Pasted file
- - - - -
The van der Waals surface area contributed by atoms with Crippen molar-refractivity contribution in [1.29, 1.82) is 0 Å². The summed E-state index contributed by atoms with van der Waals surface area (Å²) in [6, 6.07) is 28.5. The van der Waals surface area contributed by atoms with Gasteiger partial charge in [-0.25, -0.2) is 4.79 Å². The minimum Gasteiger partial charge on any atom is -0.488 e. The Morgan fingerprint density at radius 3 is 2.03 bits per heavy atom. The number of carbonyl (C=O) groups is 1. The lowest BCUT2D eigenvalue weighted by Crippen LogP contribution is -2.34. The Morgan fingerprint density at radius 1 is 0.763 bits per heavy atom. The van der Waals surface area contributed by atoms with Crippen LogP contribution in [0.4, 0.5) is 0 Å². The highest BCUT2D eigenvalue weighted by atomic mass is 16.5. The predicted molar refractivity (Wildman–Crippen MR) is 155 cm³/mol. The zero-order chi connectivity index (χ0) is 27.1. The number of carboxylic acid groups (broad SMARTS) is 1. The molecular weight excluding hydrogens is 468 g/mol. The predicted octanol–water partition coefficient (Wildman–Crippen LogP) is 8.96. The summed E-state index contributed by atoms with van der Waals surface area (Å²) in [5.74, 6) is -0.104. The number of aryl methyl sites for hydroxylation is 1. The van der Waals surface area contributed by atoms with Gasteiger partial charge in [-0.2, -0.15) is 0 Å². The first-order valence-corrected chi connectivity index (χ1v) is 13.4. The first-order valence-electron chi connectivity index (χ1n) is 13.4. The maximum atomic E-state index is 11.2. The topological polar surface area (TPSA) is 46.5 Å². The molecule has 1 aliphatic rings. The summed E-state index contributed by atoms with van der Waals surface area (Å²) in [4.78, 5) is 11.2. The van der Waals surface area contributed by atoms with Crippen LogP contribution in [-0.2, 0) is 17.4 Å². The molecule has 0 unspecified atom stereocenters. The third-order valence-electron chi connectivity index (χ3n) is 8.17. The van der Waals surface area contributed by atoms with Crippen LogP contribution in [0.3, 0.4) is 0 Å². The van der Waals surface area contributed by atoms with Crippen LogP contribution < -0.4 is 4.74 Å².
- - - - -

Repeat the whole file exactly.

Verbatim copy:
The van der Waals surface area contributed by atoms with Crippen molar-refractivity contribution in [1.29, 1.82) is 0 Å². The summed E-state index contributed by atoms with van der Waals surface area (Å²) in [6, 6.07) is 28.5. The van der Waals surface area contributed by atoms with Gasteiger partial charge in [-0.25, -0.2) is 4.79 Å². The minimum Gasteiger partial charge on any atom is -0.488 e. The Morgan fingerprint density at radius 3 is 2.03 bits per heavy atom. The number of carbonyl (C=O) groups is 1. The lowest BCUT2D eigenvalue weighted by Crippen LogP contribution is -2.34. The Morgan fingerprint density at radius 1 is 0.763 bits per heavy atom. The van der Waals surface area contributed by atoms with Crippen LogP contribution in [0.4, 0.5) is 0 Å². The highest BCUT2D eigenvalue weighted by atomic mass is 16.5. The predicted molar refractivity (Wildman–Crippen MR) is 155 cm³/mol. The zero-order chi connectivity index (χ0) is 27.1. The number of carboxylic acid groups (broad SMARTS) is 1. The molecular weight excluding hydrogens is 468 g/mol. The predicted octanol–water partition coefficient (Wildman–Crippen LogP) is 8.96. The summed E-state index contributed by atoms with van der Waals surface area (Å²) in [5.74, 6) is -0.104. The number of aryl methyl sites for hydroxylation is 1. The van der Waals surface area contributed by atoms with Gasteiger partial charge in [-0.2, -0.15) is 0 Å². The first-order valence-corrected chi connectivity index (χ1v) is 13.4. The first-order valence-electron chi connectivity index (χ1n) is 13.4. The maximum atomic E-state index is 11.2. The topological polar surface area (TPSA) is 46.5 Å². The molecule has 1 aliphatic rings. The summed E-state index contributed by atoms with van der Waals surface area (Å²) in [4.78, 5) is 11.2. The van der Waals surface area contributed by atoms with Crippen LogP contribution in [-0.2, 0) is 17.4 Å². The molecule has 0 unspecified atom stereocenters. The third-order valence-electron chi connectivity index (χ3n) is 8.17. The van der Waals surface area contributed by atoms with Crippen LogP contribution in [0.3, 0.4) is 0 Å². The van der Waals surface area contributed by atoms with Crippen LogP contribution < -0.4 is 4.74 Å².